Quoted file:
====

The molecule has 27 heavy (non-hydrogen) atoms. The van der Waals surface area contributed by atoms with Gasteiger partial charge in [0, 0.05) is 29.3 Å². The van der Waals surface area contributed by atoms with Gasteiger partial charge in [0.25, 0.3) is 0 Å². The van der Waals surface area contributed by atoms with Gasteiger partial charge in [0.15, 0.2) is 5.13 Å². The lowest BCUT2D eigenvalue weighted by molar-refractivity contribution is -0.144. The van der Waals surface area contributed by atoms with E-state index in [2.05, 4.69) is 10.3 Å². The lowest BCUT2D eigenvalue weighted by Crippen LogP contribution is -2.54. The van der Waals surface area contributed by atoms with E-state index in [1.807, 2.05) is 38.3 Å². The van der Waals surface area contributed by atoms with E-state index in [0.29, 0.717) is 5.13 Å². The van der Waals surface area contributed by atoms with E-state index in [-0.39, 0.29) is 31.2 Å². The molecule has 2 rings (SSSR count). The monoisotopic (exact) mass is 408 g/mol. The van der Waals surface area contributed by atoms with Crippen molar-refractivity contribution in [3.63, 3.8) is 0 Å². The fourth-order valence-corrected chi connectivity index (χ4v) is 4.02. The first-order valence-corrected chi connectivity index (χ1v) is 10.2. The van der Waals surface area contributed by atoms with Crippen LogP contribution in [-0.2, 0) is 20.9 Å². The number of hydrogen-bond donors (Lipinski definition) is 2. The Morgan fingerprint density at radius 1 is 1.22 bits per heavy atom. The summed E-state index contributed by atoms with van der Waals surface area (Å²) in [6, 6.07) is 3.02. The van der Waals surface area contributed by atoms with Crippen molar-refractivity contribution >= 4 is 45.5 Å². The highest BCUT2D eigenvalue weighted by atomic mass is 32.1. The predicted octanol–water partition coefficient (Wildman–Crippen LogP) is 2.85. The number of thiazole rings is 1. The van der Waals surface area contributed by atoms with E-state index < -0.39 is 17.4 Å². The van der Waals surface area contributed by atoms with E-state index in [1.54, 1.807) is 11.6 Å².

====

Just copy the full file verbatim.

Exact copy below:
The molecule has 27 heavy (non-hydrogen) atoms. The van der Waals surface area contributed by atoms with Gasteiger partial charge in [0, 0.05) is 29.3 Å². The van der Waals surface area contributed by atoms with Gasteiger partial charge in [0.25, 0.3) is 0 Å². The van der Waals surface area contributed by atoms with Gasteiger partial charge in [0.15, 0.2) is 5.13 Å². The lowest BCUT2D eigenvalue weighted by molar-refractivity contribution is -0.144. The van der Waals surface area contributed by atoms with E-state index in [2.05, 4.69) is 10.3 Å². The lowest BCUT2D eigenvalue weighted by Crippen LogP contribution is -2.54. The van der Waals surface area contributed by atoms with E-state index in [1.807, 2.05) is 38.3 Å². The van der Waals surface area contributed by atoms with E-state index in [0.29, 0.717) is 5.13 Å². The van der Waals surface area contributed by atoms with E-state index in [-0.39, 0.29) is 31.2 Å². The molecule has 2 rings (SSSR count). The monoisotopic (exact) mass is 408 g/mol. The van der Waals surface area contributed by atoms with Crippen molar-refractivity contribution in [3.63, 3.8) is 0 Å². The fourth-order valence-corrected chi connectivity index (χ4v) is 4.02. The first-order valence-corrected chi connectivity index (χ1v) is 10.2. The van der Waals surface area contributed by atoms with Crippen LogP contribution in [-0.2, 0) is 20.9 Å². The number of hydrogen-bond donors (Lipinski definition) is 2. The Morgan fingerprint density at radius 1 is 1.22 bits per heavy atom. The summed E-state index contributed by atoms with van der Waals surface area (Å²) in [6, 6.07) is 3.02. The van der Waals surface area contributed by atoms with Crippen molar-refractivity contribution >= 4 is 45.5 Å². The highest BCUT2D eigenvalue weighted by atomic mass is 32.1. The predicted octanol–water partition coefficient (Wildman–Crippen LogP) is 2.85. The number of thiazole rings is 1. The van der Waals surface area contributed by atoms with E-state index < -0.39 is 17.4 Å². The van der Waals surface area contributed by atoms with E-state index in [1.54, 1.807) is 11.6 Å².